“I need the kids to stay in shape,” Ms. Serra said. “Right now they can use the gym, but myself, Lucas’s mom, trainers, and coaches can’t be in there because we are not approved.”

Ms. Serra said she met with JJHS athletic director Christian McCarthy last year, but has since been unable to reopen a line of communication despite numerous attempts.

“The problem is we haven’t been able to do much outreach in the high school,” Ms. Serra said. “I think there will be plenty of interest — everywhere this program has gone it has taken time to get stared, but I don’t know too many people who don’t like to ride their bike. There are a lot of kids without sports that are looking for something that’s not a huge commitment; this is a little more casual than your football team or lacrosse team.”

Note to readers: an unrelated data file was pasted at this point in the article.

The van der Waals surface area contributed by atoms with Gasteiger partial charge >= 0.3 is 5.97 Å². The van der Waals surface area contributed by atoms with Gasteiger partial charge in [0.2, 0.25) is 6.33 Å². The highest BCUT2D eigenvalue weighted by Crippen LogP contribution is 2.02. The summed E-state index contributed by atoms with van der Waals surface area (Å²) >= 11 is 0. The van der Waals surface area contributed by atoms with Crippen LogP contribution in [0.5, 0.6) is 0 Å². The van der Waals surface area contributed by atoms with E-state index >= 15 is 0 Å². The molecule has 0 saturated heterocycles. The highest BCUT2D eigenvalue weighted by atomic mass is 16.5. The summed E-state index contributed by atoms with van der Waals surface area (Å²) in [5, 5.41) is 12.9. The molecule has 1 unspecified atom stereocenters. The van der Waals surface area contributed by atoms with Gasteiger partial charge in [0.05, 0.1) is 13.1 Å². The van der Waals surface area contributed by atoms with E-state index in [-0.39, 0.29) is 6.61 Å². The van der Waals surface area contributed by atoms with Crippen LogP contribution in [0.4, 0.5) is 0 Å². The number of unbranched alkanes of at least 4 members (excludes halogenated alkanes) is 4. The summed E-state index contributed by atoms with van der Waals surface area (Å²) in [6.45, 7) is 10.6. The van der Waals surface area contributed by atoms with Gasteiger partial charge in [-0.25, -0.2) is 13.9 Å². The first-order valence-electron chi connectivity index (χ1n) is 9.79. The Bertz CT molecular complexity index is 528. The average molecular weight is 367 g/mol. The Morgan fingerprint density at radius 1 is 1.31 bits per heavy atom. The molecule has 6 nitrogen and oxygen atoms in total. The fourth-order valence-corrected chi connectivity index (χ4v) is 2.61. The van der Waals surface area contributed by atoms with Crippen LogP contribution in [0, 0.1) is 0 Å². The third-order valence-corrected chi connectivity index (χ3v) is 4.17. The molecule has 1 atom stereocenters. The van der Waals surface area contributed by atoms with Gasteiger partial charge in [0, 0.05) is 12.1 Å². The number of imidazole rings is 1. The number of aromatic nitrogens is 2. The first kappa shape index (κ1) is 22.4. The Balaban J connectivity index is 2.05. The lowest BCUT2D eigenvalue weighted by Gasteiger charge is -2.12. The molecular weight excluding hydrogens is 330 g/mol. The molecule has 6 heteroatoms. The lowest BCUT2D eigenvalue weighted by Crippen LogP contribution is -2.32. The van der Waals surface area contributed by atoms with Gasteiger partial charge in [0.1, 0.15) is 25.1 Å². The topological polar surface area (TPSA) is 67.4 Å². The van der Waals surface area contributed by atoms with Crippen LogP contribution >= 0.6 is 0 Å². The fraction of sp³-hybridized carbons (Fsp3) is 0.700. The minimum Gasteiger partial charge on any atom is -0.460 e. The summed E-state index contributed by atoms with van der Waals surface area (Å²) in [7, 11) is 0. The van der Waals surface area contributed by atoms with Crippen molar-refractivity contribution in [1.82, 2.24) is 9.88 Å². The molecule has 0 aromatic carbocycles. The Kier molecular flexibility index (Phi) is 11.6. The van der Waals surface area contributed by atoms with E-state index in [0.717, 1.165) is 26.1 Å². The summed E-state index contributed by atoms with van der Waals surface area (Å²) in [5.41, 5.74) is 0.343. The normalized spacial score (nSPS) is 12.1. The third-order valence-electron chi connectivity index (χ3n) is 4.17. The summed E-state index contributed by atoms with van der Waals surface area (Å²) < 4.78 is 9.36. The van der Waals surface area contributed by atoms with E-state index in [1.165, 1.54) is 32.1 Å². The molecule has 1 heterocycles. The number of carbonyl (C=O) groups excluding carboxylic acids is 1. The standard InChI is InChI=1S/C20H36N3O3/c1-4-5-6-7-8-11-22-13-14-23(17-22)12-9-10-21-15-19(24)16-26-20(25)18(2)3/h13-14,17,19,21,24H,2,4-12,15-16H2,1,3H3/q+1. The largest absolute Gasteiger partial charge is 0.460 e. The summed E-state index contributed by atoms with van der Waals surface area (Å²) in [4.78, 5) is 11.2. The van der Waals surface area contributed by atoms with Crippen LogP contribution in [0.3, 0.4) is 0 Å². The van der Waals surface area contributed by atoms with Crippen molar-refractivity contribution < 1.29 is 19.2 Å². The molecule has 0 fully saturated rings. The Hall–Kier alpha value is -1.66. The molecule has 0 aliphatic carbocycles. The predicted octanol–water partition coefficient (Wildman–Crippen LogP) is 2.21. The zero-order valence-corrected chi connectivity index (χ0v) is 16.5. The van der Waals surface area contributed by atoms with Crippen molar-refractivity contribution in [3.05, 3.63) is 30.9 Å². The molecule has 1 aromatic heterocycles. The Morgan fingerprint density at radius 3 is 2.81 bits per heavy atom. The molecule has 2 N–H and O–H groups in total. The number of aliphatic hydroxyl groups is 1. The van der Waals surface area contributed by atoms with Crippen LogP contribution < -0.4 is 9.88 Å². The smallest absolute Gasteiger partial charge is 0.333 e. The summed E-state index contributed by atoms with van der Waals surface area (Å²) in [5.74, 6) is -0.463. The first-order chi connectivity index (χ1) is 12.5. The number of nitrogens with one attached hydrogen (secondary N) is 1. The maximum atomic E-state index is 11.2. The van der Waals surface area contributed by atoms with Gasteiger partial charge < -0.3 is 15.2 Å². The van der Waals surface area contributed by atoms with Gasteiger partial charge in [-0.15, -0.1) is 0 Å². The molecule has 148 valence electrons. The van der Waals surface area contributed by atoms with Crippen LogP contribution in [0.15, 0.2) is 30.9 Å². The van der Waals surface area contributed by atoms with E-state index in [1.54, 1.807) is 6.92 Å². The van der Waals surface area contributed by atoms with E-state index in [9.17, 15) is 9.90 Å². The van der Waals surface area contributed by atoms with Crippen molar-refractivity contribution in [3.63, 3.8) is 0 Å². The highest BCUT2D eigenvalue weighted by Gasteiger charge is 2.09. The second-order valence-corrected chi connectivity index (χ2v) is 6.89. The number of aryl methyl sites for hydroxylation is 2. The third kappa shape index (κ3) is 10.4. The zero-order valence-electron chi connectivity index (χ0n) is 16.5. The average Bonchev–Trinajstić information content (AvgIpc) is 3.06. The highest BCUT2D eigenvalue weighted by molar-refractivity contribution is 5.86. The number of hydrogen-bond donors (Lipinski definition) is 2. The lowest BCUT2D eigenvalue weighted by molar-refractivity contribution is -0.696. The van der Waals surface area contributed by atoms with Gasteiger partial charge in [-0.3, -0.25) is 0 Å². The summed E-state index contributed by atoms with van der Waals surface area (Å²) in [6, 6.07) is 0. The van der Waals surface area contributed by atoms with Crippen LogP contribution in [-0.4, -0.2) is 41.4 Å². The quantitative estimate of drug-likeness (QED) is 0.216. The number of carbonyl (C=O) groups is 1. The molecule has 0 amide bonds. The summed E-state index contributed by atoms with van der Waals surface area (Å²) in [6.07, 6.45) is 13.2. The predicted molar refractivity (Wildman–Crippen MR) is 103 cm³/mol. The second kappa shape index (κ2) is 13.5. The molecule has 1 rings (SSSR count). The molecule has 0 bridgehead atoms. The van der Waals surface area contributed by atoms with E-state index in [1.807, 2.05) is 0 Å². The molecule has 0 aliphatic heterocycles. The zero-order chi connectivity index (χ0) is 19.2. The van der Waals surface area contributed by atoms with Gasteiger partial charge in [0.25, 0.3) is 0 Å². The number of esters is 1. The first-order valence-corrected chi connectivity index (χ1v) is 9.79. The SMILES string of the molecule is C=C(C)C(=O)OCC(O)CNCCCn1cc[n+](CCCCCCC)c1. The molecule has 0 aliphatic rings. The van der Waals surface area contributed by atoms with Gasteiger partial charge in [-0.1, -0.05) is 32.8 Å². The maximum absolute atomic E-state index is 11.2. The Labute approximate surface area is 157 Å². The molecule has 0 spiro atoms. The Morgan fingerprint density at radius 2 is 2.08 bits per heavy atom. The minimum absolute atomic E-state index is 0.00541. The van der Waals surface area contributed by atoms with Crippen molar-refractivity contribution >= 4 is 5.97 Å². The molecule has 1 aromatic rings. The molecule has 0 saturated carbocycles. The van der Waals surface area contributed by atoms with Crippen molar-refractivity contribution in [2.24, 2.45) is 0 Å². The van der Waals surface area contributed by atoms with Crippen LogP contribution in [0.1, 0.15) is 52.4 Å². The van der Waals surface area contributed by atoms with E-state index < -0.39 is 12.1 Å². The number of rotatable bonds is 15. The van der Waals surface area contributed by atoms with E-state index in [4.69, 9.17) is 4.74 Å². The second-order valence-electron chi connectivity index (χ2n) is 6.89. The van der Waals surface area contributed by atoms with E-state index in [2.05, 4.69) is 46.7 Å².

She said that the school has shown an appreciation for the group, though, allowing the club to use the John Jay name and accepting the club’s third-place state trophy.

The value of mountain biking is its attraction as a non-traditional sport and ability to be a continuous source of physical fitness and community, Ms. Serra said.

“Whether you are someone who plays a sport or doesn’t already have a sport to play, it is this great equalizer,” she said. “We have kids that are on the lacrosse team, that play soccer, that are actors — this is a sport that brings something from all of these sports and activities. This is something outdoors they can all do together. It is really a lifelong sport.”